Thank you to everyone who came out to support the Vancouver and Surrey launch of Listening to the Bees. Mark and I are gearing up for the next launch event in Victoria on May 25 at the Fortune Gallery. Hope you can make it!
If you can’t make it to the Vancouver launch for Listening to the Bees, my latest collaboration with Mark Winston, we’ll also be launching the book at the Surrey City Centre Library on May 11!
“Listening to the Bees is a collaboration between two writers who share a common passion for bees and for language. It combines Winston’s personal essays based on thirty years as a scientist in the field with the honey bee and Saklikar’s poems created in response to a rich scientific archive.”
Welcome to the final part of thecanadaproject’s interview with Rita Wong, author of undercurrent (Nightwood Editions 2015), sybil unrest (co-written with Larissa Lai, Line Books, 2008), forage (Nightwood 2007), and monkeypuzzle (Press Gang 1998):
Your writing process
RSS: How long did it take you to write this book and would you be open to seeing undercurrent as part of a life-long poem, that includes your earlier book, forage?
RW: I guess you could say it took around 8 years, maybe a bit more, maybe a bit less, depending on how you count. And yes, you could read it as part of a life-long poem.
RSS: Certain preoccupations seem to emerge in these stories: about representation, of place, of time, of the real and the un/real, about race and identity, about geography and power, about belonging/non-belonging…can you speak to any/all of this? I’m particularly interested in your field trips to water sources, your participation in conferences that include scholars and activists, writers and a wide assembly of peoples.
RW: The field trips are necessary. It’s crucial to spend time up north. And ideally they wouldn’t just be field trips, but you would find ways to live in a place for a longer time, to build a stronger relationship with it. I would like to acknowledge the Keepers of the Water in particular, trying to protect water over a huge area, with very limited resources, bringing together people for common cause against the odds.
RSS: The book cover is beautiful in blue, green and red: it’s from a series of woodblock prints by Vancouver Island artist Marika Swan and the last page of the book includes an artist’s statement. Can you share more about how you came to choose this image for your book?
RW: I first saw Marika’s print at Rhizome Café (now Heartwood) and was immediately struck by it. We organized an art exhibition in 2012, as part of a series of events through the Downstream Project that included a conference, dance performance, readings, and more. We invited Marika to exhibit her work in Downstream, and were very happy that she agreed to share her work in that space. When I started thinking about possible covers, her print came to mind immediately. I love her work and encourage everyone to check out her website at http://www.marikaswan.com/ – she shares the story of the print, entitled Becoming Worthy, at the end of undercurrent.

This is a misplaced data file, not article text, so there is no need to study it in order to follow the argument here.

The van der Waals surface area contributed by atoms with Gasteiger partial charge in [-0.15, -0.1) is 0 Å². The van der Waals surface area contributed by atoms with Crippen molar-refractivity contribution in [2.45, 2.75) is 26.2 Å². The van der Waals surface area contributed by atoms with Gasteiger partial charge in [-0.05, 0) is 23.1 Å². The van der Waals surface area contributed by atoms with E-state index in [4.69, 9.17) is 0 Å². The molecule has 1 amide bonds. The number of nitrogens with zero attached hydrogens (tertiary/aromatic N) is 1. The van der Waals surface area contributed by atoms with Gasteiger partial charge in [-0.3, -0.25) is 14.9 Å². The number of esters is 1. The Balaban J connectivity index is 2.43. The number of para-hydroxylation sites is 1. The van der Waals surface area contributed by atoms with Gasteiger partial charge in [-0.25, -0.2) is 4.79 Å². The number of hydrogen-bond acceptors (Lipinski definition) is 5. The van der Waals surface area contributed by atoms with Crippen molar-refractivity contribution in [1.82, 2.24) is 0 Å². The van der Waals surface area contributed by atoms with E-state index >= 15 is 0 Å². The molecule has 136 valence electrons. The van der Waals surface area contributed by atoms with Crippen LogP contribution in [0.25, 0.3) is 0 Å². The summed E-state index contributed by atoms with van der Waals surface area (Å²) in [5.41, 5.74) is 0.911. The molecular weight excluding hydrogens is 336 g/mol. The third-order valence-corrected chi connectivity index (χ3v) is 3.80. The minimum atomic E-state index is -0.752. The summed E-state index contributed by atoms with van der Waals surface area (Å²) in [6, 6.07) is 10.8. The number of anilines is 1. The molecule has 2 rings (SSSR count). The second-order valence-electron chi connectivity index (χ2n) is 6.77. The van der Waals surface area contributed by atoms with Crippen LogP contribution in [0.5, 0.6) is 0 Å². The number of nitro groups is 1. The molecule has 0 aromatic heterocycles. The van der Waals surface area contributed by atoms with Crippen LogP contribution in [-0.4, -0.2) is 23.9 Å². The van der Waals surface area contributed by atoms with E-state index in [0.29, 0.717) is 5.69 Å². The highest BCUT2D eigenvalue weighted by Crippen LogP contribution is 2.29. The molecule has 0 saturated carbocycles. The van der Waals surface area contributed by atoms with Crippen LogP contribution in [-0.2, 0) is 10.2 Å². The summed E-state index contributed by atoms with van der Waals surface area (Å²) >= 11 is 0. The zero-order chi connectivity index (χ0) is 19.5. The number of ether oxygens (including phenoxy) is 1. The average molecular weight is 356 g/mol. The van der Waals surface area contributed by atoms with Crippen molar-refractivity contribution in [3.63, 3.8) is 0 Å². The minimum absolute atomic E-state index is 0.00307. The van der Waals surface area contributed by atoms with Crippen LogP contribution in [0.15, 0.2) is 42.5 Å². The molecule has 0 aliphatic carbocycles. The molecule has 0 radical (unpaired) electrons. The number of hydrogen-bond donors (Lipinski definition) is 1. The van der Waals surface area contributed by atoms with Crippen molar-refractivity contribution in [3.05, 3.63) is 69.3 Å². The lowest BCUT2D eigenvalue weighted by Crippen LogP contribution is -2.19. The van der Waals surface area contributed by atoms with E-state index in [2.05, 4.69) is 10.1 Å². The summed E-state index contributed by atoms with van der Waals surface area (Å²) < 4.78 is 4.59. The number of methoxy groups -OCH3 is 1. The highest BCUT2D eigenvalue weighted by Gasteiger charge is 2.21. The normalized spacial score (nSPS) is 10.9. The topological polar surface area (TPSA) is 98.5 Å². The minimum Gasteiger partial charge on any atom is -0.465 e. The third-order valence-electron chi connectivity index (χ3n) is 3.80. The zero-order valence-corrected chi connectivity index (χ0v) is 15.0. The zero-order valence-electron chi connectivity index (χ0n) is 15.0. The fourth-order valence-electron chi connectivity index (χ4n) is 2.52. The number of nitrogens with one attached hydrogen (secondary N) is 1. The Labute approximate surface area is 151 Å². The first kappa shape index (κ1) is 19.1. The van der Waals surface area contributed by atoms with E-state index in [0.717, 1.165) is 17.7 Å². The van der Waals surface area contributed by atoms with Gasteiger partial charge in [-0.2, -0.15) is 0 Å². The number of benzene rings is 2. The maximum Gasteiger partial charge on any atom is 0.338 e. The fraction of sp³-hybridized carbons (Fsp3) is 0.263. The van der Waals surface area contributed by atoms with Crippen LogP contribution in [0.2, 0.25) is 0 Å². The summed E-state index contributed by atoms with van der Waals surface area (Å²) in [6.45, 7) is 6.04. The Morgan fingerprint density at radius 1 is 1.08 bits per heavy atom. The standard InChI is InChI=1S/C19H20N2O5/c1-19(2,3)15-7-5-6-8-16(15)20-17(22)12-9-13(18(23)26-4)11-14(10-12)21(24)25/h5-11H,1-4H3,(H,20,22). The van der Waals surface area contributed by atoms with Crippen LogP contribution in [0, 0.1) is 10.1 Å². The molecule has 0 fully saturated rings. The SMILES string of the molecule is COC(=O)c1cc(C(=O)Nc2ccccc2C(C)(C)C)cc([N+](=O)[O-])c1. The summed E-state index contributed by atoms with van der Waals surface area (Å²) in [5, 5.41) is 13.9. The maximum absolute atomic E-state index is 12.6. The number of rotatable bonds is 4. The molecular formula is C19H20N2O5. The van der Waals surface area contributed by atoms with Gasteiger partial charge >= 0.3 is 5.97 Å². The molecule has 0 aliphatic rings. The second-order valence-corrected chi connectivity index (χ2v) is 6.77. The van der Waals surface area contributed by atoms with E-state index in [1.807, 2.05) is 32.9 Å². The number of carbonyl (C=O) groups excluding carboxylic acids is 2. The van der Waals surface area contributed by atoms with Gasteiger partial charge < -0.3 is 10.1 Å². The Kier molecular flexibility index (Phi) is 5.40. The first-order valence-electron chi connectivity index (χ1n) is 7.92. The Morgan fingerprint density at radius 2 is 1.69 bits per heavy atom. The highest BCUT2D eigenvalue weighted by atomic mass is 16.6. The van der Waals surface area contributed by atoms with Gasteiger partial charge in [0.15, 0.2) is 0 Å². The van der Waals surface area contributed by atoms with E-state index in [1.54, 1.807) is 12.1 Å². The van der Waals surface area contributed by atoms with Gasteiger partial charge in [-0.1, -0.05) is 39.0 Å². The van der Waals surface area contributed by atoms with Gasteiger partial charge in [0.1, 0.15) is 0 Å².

RSS: There is a generosity in undercurrent that I find moving and also, a kind of challenge: the poems themselves, the inclusion of others woven into the pages of the book as artefact, the urgency of a call to action: I’m interested in your thoughts?
RW: I see writing as a form of giving back, having been a recipient of many others’ generosity.
RSS: Rita, you’ve taught workshops about water as substance, as scarce and precious resource, as call to social action: can you speak to this work and its role in your work as a poet?
RW: I try to respond to what comes at me – invitations, questions, etc. I’m not always capable of responding, but if I’m asked to offer a workshop, and have the capacity to do it, I see it as part of the responsibilities I’ve taken on by being alive at this point in time, in this particular place.
RSS: How did you know when this collection was “ready?” Were there any reverses in the completion of this book and if so, any revelations?
RW: I’m actually not sure it was “ready” – I could have kept working on it for a few more years, I think, but I felt it was time to let it go, to do whatever work it needs to do in the world, even though I know some things aren’t “finished” and may never be finished.
RSS: What’s next for Rita Wong and have you already begun new writing?
RW: I’m not sure if I’ll write that much more. I keep thinking about how Arundhati Roy has put her energy and time into solidarity with those who are displaced and devastated by violent mega-dam projects in India that wreak havoc on people, animals, forests. And then I think about the Site C Dam in BC, which is a violent mega-dam we can’t afford when we need to be cultivating food security in a time of climate change. It feels way more urgent and compelling to support the folks who are trying to stop the dam than to write another book at the moment. It makes me sick to my stomach to think about all the trees that BC Hydro has already cut down, how they’ve targeted eagles’ nests, how they’ve disregarded First Nations opposition to the dam. In a time when we are supposed to be working for reconciliation, Site C is an ugly slap in the face of both Indigenous and non-Indigenous people working for climate justice. I also want to spend more time up at the Unist’ot’en Camp, which I’ve written about for rabble. I find it immensely inspiring how the Unist’ot’en community reclaims and reenacts Indigenous knowledges and Indigenous governance. They’re building a healing centre that I hope to visit.